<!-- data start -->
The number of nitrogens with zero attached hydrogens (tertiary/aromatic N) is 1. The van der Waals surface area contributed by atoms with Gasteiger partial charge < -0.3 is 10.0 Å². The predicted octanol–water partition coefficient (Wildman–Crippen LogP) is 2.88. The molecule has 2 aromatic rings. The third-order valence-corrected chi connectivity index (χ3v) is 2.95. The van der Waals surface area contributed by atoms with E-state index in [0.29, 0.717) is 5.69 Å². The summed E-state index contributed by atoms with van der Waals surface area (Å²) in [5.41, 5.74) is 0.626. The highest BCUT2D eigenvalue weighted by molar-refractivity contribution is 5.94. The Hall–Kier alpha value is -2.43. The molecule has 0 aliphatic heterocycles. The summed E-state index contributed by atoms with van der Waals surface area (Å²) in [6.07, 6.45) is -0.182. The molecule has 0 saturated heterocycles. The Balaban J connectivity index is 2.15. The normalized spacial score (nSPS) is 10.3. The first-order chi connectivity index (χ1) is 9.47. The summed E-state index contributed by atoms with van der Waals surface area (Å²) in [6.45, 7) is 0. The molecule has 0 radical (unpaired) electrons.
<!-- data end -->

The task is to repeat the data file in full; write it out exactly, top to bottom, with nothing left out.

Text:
The number of nitrogens with zero attached hydrogens (tertiary/aromatic N) is 1. The van der Waals surface area contributed by atoms with Gasteiger partial charge < -0.3 is 10.0 Å². The predicted octanol–water partition coefficient (Wildman–Crippen LogP) is 2.88. The molecule has 2 aromatic rings. The third-order valence-corrected chi connectivity index (χ3v) is 2.95. The van der Waals surface area contributed by atoms with E-state index in [0.29, 0.717) is 5.69 Å². The summed E-state index contributed by atoms with van der Waals surface area (Å²) in [5.41, 5.74) is 0.626. The highest BCUT2D eigenvalue weighted by molar-refractivity contribution is 5.94. The Hall–Kier alpha value is -2.43. The molecule has 0 aliphatic heterocycles. The summed E-state index contributed by atoms with van der Waals surface area (Å²) in [6.07, 6.45) is -0.182. The molecule has 0 saturated heterocycles. The Balaban J connectivity index is 2.15. The normalized spacial score (nSPS) is 10.3. The first-order chi connectivity index (χ1) is 9.47. The summed E-state index contributed by atoms with van der Waals surface area (Å²) in [6.45, 7) is 0. The molecule has 0 radical (unpaired) electrons.